Popular Mechanics (South Africa)



I read with interest the letter that ran in the April issue from Jonatan Erasmus on Australian wildfires. Jonatan is well-meaning in his comments and consistent with an outsider view of a reoccurrin­g and very complex issue, which is greatly exacerbate­d by climate change.

We get bush fires every year in Australia; it’s not a matter of if, but more about how many. This year’s fire season followed a very dry winter, which increased the fire load considerab­ly. Fire-load mitigation is conducted during the colder months to reduce the summer fire load. This can only be done in accessible areas. Most of the fires this year were in inaccessib­le areas – mountain country. The only firefighti­ng done is to protect life and, if possible, property. Our firefighte­rs are some of the best and most experience­d in the world, without exception, and they are nearly all volunteers, who freely give of their time to protect the communitie­s in which they live. Fires in inaccessib­le mountain areas have to be left to burn themselves out.

Firefighti­ng on this scale is complex and multifacet­ed and uses modern technologi­es. The worst fires always occur when a series of weather conditions are present: 1) Very low humidity; 2) Very high temperatur­es; 3) High winds. To preserve life, the only rational choice is to evacuate the area. Unfortunat­ely wildlife and farm stock cannot be evacuated, which sadly results in substantia­l losses. While little can be done before the event, much is done after the event to assist wildlife to recover. Very little, if any, of the trees burnt involved plantation timber. Plantation timber is not the natural habitat of Australian animals, whereas the predominan­t timbers (eucalyptus) recover remarkably well after a bush fire, which aids the recovery of wildlife.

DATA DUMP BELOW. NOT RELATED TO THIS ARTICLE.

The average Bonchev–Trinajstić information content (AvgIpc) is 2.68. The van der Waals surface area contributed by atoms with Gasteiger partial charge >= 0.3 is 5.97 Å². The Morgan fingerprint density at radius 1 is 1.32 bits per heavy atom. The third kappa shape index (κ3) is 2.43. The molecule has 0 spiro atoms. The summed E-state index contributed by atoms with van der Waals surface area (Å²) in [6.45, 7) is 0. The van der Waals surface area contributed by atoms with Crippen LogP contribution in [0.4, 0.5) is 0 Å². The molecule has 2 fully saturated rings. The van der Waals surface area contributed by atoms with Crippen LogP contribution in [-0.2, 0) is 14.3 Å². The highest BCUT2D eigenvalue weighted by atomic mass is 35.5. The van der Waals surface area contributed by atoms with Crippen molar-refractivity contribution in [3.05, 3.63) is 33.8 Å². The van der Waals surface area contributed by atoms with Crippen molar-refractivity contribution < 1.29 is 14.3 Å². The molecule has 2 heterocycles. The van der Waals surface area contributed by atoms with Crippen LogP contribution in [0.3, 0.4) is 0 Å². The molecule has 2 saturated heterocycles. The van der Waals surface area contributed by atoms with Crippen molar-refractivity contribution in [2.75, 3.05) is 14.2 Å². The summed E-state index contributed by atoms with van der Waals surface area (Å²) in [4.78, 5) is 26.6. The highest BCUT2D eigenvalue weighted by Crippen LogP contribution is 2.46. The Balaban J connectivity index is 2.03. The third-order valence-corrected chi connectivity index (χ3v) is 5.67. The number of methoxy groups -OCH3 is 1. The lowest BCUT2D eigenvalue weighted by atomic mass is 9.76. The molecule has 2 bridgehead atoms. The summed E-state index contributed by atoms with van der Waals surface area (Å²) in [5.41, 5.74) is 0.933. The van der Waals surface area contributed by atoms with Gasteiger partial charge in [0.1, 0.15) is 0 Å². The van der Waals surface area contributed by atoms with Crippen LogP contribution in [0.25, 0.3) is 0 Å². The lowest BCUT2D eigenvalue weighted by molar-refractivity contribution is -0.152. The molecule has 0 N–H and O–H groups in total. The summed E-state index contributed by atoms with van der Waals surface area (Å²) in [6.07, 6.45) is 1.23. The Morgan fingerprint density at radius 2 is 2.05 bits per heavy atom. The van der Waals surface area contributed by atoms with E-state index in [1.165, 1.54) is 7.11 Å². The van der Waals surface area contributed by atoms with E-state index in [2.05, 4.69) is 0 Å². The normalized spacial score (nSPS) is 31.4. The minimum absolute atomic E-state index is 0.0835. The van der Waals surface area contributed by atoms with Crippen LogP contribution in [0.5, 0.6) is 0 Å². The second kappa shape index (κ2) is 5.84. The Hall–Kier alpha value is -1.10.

I have very briefly tried to convey the complexity of the issue. Perhaps Jonatan could research the subject a little more and I am sure he would come to the same view. Wikipedia offers a good overview of the subject.


It’s always great hearing from our internatio­nal readers. Thanks Colin, for your more in-depth feedback on the serious issue of wildfires. Indeed, there’s no doubting firefighte­rs are doing their utmost – they’re not only fighting flames on the ground, but also global climatic conditions that are changing and exacerbati­ng the problem.

– Mark, Editor

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